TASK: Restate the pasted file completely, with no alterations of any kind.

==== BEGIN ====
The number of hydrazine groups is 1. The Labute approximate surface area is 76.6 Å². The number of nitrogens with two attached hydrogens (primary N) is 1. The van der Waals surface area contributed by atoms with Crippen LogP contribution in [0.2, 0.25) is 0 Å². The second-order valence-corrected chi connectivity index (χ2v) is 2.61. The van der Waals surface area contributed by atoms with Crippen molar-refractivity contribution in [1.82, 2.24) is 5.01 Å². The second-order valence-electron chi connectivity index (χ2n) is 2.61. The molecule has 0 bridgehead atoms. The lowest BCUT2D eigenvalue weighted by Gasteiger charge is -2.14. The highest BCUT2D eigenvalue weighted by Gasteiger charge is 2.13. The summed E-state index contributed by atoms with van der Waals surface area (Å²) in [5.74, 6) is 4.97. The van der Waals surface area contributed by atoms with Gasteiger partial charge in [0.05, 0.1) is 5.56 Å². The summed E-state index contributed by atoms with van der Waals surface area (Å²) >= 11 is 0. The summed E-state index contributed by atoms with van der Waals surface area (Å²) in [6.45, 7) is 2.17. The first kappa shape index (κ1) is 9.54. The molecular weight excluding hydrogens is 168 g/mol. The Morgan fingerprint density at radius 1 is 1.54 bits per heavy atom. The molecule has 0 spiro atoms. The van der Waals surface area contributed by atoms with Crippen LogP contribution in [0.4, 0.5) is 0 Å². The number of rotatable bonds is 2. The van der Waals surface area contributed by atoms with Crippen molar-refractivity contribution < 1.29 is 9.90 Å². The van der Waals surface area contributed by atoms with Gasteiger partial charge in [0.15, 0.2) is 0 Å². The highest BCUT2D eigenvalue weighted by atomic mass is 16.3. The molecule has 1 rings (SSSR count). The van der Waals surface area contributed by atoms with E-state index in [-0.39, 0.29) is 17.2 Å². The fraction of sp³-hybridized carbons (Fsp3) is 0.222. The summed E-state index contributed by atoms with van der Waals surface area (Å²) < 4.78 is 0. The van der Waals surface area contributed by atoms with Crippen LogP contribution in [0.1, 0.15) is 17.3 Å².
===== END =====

The number of hydrazine groups is 1. The Labute approximate surface area is 76.6 Å². The number of nitrogens with two attached hydrogens (primary N) is 1. The van der Waals surface area contributed by atoms with Crippen LogP contribution in [0.2, 0.25) is 0 Å². The second-order valence-corrected chi connectivity index (χ2v) is 2.61. The van der Waals surface area contributed by atoms with Crippen molar-refractivity contribution in [1.82, 2.24) is 5.01 Å². The second-order valence-electron chi connectivity index (χ2n) is 2.61. The molecule has 0 bridgehead atoms. The lowest BCUT2D eigenvalue weighted by Gasteiger charge is -2.14. The highest BCUT2D eigenvalue weighted by Gasteiger charge is 2.13. The summed E-state index contributed by atoms with van der Waals surface area (Å²) in [5.74, 6) is 4.97. The van der Waals surface area contributed by atoms with Gasteiger partial charge in [0.05, 0.1) is 5.56 Å². The summed E-state index contributed by atoms with van der Waals surface area (Å²) >= 11 is 0. The summed E-state index contributed by atoms with van der Waals surface area (Å²) in [6.45, 7) is 2.17. The first kappa shape index (κ1) is 9.54. The molecular weight excluding hydrogens is 168 g/mol. The Morgan fingerprint density at radius 1 is 1.54 bits per heavy atom. The molecule has 0 spiro atoms. The van der Waals surface area contributed by atoms with Crippen LogP contribution in [0.4, 0.5) is 0 Å². The number of rotatable bonds is 2. The van der Waals surface area contributed by atoms with Crippen molar-refractivity contribution < 1.29 is 9.90 Å². The van der Waals surface area contributed by atoms with Gasteiger partial charge in [0.15, 0.2) is 0 Å². The highest BCUT2D eigenvalue weighted by atomic mass is 16.3. The molecule has 1 rings (SSSR count). The van der Waals surface area contributed by atoms with E-state index in [-0.39, 0.29) is 17.2 Å². The fraction of sp³-hybridized carbons (Fsp3) is 0.222. The summed E-state index contributed by atoms with van der Waals surface area (Å²) < 4.78 is 0. The van der Waals surface area contributed by atoms with Crippen LogP contribution in [0.1, 0.15) is 17.3 Å².